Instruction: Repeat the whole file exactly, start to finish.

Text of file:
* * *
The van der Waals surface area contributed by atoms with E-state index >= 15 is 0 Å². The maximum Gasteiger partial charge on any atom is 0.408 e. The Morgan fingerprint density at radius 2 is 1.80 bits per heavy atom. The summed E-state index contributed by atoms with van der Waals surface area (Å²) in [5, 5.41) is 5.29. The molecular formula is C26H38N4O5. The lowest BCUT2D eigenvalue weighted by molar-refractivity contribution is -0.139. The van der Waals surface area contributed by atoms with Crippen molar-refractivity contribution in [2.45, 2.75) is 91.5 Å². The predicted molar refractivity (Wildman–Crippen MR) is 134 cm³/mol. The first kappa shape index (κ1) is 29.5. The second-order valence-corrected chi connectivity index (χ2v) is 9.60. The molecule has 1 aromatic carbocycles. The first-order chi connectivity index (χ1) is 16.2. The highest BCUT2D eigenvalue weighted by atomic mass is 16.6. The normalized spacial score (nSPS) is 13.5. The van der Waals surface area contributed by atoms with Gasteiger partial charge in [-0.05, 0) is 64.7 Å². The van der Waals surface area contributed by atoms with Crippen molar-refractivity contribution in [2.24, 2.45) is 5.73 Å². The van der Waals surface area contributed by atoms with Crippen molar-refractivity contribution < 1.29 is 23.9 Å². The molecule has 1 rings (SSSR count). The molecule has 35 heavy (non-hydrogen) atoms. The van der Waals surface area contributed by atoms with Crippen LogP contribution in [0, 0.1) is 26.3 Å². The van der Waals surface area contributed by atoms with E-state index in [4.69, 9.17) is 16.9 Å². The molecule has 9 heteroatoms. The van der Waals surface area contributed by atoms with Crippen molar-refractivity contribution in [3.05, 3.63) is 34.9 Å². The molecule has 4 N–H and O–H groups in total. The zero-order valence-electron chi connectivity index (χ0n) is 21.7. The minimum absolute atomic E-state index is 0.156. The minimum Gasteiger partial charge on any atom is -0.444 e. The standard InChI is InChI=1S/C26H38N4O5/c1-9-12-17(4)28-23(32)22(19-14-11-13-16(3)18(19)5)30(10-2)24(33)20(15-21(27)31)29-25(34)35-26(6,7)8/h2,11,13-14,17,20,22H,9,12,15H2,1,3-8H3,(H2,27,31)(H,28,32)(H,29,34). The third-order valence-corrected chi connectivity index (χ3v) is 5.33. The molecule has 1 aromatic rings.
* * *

The van der Waals surface area contributed by atoms with E-state index >= 15 is 0 Å². The maximum Gasteiger partial charge on any atom is 0.408 e. The Morgan fingerprint density at radius 2 is 1.80 bits per heavy atom. The summed E-state index contributed by atoms with van der Waals surface area (Å²) in [5, 5.41) is 5.29. The molecular formula is C26H38N4O5. The lowest BCUT2D eigenvalue weighted by molar-refractivity contribution is -0.139. The van der Waals surface area contributed by atoms with Crippen molar-refractivity contribution in [2.45, 2.75) is 91.5 Å². The predicted molar refractivity (Wildman–Crippen MR) is 134 cm³/mol. The first kappa shape index (κ1) is 29.5. The second-order valence-corrected chi connectivity index (χ2v) is 9.60. The molecule has 1 aromatic carbocycles. The first-order chi connectivity index (χ1) is 16.2. The highest BCUT2D eigenvalue weighted by atomic mass is 16.6. The normalized spacial score (nSPS) is 13.5. The van der Waals surface area contributed by atoms with Gasteiger partial charge in [-0.05, 0) is 64.7 Å². The van der Waals surface area contributed by atoms with Crippen molar-refractivity contribution in [2.24, 2.45) is 5.73 Å². The van der Waals surface area contributed by atoms with Crippen molar-refractivity contribution < 1.29 is 23.9 Å². The molecule has 1 rings (SSSR count). The molecule has 35 heavy (non-hydrogen) atoms. The van der Waals surface area contributed by atoms with Crippen LogP contribution in [0, 0.1) is 26.3 Å². The van der Waals surface area contributed by atoms with E-state index in [4.69, 9.17) is 16.9 Å². The molecule has 9 heteroatoms. The van der Waals surface area contributed by atoms with Crippen molar-refractivity contribution in [3.05, 3.63) is 34.9 Å². The molecule has 4 N–H and O–H groups in total. The zero-order valence-electron chi connectivity index (χ0n) is 21.7. The minimum absolute atomic E-state index is 0.156. The minimum Gasteiger partial charge on any atom is -0.444 e. The standard InChI is InChI=1S/C26H38N4O5/c1-9-12-17(4)28-23(32)22(19-14-11-13-16(3)18(19)5)30(10-2)24(33)20(15-21(27)31)29-25(34)35-26(6,7)8/h2,11,13-14,17,20,22H,9,12,15H2,1,3-8H3,(H2,27,31)(H,28,32)(H,29,34). The third-order valence-corrected chi connectivity index (χ3v) is 5.33. The molecule has 1 aromatic rings.